The Evidence

Bailey, E.D. & Sweeney, T. (2003). Considerations in establishing emergency medical services response time goals. Prehospital Emergency Care, 7(3), 397-399.

“Basic emergency medical technicians (EMT) typically have the ability and capability to save lives depending on local system protocols and what the state allows in the EMT scope of practice. For the medical case, airway support and protection, CPR, automatic defibrillation, and epinephrine administration using an autoinjector may all fall within the basic life support scope of practice. These time-sensitive interventions matter and can save lives. For trauma, airway support and ventilation, bleeding control, and immobilization may all be performed prior to arrival of ALS care and ambulance transportation.”

“Except for cardiac arrest, there is little or no scientific evidence suggesting a causal relationship between response interval and improved patient outcomes. There is little evidence linking improved response intervals to improved survival in critical trauma, and there is no literature suggesting that rapid response intervals improve outcome for noncritical patients.”

Baker, M. (February 2014). Rightsizing. Journal of Emergency Medical Services. 60-63.

“The [National Commission of Fire Prevention and Control] calls the practice of responding to medical calls with full-size apparatus, ‘an expensive and inappropriate use of equipment’.”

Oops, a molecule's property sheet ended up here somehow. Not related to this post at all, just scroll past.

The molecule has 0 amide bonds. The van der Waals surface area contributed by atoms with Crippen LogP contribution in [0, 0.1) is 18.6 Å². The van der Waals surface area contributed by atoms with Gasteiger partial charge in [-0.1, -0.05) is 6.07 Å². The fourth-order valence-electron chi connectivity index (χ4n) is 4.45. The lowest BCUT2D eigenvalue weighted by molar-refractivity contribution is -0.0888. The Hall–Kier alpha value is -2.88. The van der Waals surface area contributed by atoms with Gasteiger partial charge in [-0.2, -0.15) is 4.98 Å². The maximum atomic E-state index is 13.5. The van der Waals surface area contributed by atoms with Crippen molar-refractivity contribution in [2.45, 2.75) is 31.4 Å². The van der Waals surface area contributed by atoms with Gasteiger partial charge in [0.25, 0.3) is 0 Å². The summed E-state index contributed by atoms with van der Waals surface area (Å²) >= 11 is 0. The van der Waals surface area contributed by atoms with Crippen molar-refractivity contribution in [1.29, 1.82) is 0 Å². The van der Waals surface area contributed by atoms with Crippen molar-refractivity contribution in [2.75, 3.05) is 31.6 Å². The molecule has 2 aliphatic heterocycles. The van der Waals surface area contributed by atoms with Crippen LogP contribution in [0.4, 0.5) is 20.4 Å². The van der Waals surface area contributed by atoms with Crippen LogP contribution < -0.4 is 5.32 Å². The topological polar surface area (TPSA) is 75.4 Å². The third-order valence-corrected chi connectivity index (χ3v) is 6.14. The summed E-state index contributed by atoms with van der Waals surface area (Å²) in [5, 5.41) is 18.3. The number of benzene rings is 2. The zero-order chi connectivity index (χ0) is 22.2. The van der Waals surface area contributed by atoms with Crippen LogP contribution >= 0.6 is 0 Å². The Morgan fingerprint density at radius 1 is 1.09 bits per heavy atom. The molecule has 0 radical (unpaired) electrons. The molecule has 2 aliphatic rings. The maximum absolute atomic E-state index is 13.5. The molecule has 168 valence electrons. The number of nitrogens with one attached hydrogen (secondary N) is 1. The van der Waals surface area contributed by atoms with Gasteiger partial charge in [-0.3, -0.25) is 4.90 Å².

“One deployment concept that appears to be regaining significant traction as an option for the fire service to meet both a decrease in budget and an increase in the demand for organizational efficiency is the transition from full-size fire apparatus to smaller rapid-response vehicles (RRVs).”

Blackwell, T.H. (July 2011). EMS response time standards. In J.M. Goodloe and S.H. Thomas (Eds.), Emergency medical services evidence-based system design white paper for EMSA.

“Decreasing EMS system response times is laudable on any first contemplation, but careful analysis yields realizations that the costs are great, the benefits suspect, and the perceptions substantial.”

Blackwell, T.H., et al. (2009). Lack of association between prehospital response times and patient outcomes. Prehospital Emergency Care, 13(4), 444-450.

“The results of this study showed no evidence of increased mortality or increased requirement for critical procedures during transport for Priority 1 patients in association with an ALS response time exceeding 10:59 minutes.”

Blackwell, T.H., & Kaufman, J.S. (2002). Response time effectiveness: comparison of response time and survival in an urban emergency medical services system. Academic Emergency Medicine, 9(4), 288-295.

“Comparing actual and expected survival rates based on arbitrarily assigned response times, there was no statistically significant difference for times between 5 and 10 minutes, and no evidence to suggest any dose–response trend in this region of the data.”

“There was some apparent evidence for a survival benefit associated only with response times less than 5 minutes.”

Boland, L., et al. (2015). Advanced clinical interventions performed by emergency medical responder firefighters prior to ambulance arrival. Prehospital Emergency Care, 19(1), 96-102.

“Firefighters performed at least one of the six advanced EMR training interventions studied in 7.6% of the patients they were able to reach before paramedics, but the impact of these interventions on patient outcomes remains unknown.”

“As contemporary EMS system planners strive to maximize the efficiency and benefit of response resources, the medical role of [firefighters] needs to be examined more systematically, particularly in locales that are robustly supported with timely paramedic care.”

Davis, R. (March 1, 2005). Paramedics not always the saviors of cardiac-arrest patients. USA Today.